6

I'm trying to merge a bunch of asynchronous generators in Python 3.7 while still adding new async generators on iteration. I'm currently using aiostream to merge my generators:

from asyncio import sleep, run
from aiostream.stream import merge

async def go():
    yield 0
    await sleep(1)
    yield 50
    await sleep(1)
    yield 100

async def main():
    tasks = merge(go(), go(), go())

    async for v in tasks:
        print(v)

if __name__ == '__main__':
    run(main())

However, I need to be able to continue to add to the running tasks once the loop has begun. Something like.

from asyncio import sleep, run
from aiostream.stream import merge

async def go():
    yield 0
    await sleep(1)
    yield 50
    await sleep(1)
    yield 100

async def main():
    tasks = merge(go(), go(), go())

    async for v in tasks:
        if v == 50:
            tasks.merge(go())
        print(v)

if __name__ == '__main__':
    run(main())

The closest I've got to this is using the aiostream library but maybe this can also be written fairly neatly with just the native asyncio standard library.

4
  • If you are already using aiostream to merge the generators, and you have managed to add to running tasks, then why not retain that solution? Merging a fixed number of tasks is possible, but not trivial using stock asyncio. You can use that implementation as a starting point if you need to add support for additional iterators. – user4815162342 Jul 18 '18 at 11:34
  • @user4815162342 I'm sorry, I don't understand what you mean. If you are asking why don't I just append the extra go calls before I start iterating then my answer would be: this is a contrived example simplifying my use-case. I do not know all the tasks to be performed when I start the loop they are determined by the results of other tasks. Is that what you are asking? – freebie Jul 18 '18 at 11:41
  • Based on the last sentence of your question ("The closest I've got to this is using the aiostream library"), I got the impression that you solved the problem using aiostreams, so I was wondering why you're not satisfied with that solution? – user4815162342 Jul 18 '18 at 11:50
  • Nope sorry, I was saying that the closest I got to getting the functionality that I want (merging multiple async generators) was using that library but it doesn't support adding more tasks later. So not full satisfied the requirement. I wanted to mention that I realise aiostream might not be the right tool for the job, but it at least gives me the syntax to express the problem here. – freebie Jul 18 '18 at 11:54
3

Here is an implementation that should work efficiently even with a large number of async iterators:

class merge:
    def __init__(self, *iterables):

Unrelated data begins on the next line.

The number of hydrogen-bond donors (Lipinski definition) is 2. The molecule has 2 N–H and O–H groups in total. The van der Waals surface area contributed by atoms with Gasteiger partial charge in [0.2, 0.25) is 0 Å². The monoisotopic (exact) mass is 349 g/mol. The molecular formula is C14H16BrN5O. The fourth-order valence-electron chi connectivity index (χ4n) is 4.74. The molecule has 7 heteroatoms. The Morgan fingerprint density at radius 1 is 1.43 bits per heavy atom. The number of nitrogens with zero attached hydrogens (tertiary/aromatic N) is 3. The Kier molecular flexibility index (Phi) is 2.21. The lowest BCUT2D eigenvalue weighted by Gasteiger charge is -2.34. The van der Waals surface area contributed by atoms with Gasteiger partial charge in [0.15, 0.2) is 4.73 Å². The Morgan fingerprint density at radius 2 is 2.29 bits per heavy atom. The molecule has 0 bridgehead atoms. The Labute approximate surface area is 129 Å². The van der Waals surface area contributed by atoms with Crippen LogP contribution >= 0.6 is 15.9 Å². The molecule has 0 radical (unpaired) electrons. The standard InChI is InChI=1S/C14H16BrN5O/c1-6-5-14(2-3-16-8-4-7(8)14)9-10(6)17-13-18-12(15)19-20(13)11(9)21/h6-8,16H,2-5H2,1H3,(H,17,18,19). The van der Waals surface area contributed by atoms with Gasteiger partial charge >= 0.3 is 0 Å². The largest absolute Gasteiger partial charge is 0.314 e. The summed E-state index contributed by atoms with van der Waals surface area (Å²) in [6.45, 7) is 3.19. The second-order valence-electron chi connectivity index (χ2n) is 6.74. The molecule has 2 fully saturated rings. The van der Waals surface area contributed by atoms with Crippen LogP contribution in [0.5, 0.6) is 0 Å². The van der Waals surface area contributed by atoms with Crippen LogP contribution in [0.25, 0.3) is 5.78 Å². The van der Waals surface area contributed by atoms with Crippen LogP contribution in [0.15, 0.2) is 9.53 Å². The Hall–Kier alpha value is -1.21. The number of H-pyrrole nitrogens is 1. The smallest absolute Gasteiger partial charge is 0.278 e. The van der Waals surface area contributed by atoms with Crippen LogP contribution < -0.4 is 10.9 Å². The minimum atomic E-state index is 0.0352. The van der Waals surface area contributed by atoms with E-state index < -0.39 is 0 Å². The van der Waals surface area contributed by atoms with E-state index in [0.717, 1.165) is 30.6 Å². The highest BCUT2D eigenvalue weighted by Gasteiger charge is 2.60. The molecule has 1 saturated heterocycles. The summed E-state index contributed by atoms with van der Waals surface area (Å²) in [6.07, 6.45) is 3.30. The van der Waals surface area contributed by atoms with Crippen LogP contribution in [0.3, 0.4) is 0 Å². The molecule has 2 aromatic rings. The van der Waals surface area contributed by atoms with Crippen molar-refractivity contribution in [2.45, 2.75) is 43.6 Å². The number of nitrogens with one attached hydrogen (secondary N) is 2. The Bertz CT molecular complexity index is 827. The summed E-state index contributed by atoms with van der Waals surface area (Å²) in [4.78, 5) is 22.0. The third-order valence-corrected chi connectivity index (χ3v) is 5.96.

self._iterables = list(iterables)
        self._wakeup = asyncio.Event()

    def _add_iters(self, next_futs, on_done):
        for it in self._iterables:
            it = it.__aiter__()
            nfut = asyncio.ensure_future(it.__anext__())
            nfut.add_done_callback(on_done)
            next_futs[nfut] = it
        del self._iterables[:]
        return next_futs

    async def __aiter__(self):
        done = {}
        next_futs = {}
        def on_done(nfut):
            done[nfut] = next_futs.pop(nfut)
            self._wakeup.set()

        self._add_iters(next_futs, on_done)
        try:
            while next_futs:
                await self._wakeup.wait()
                self._wakeup.clear()
                for nfut, it in done.items():
                    try:
                        ret = nfut.result()
                    except StopAsyncIteration:
                        continue
                    self._iterables.append(it)
                    yield ret
                done.clear()
                if self._iterables:
                    self._add_iters(next_futs, on_done)
        finally:
            # if the generator exits with an exception, or if the caller stops
            # iterating, make sure our callbacks are removed
            for nfut in next_futs:
                nfut.remove_done_callback(on_done)

    def append_iter(self, new_iter):
        self._iterables.append(new_iter)
        self._wakeup.set()

The only change required for your sample code is that the method is named append_iter, not merge.

1

This can be done using stream.flatten with an asyncio queue to store the new generators.

import asyncio
from aiostream import stream, pipe

async def main():
    queue = asyncio.Queue()
    await queue.put(go())
    await queue.put(go())
    await queue.put(go())

    xs = stream.call(queue.get)
    ys = stream.cycle(xs)
    zs = stream.flatten(ys, task_limit=5)
    async with zs.stream() as streamer:
        async for item in streamer:
            if item == 50:
                await queue.put(go())
            print(item)

Notice that you may tune the number of tasks that can run at the same time using the task_limit argument. Also note that zs can be elegantly defined using the pipe syntax:

zs = stream.call(queue.get) | pipe.cycle() | pipe.flatten(task_limit=5)

Disclaimer: I am the project maintainer.

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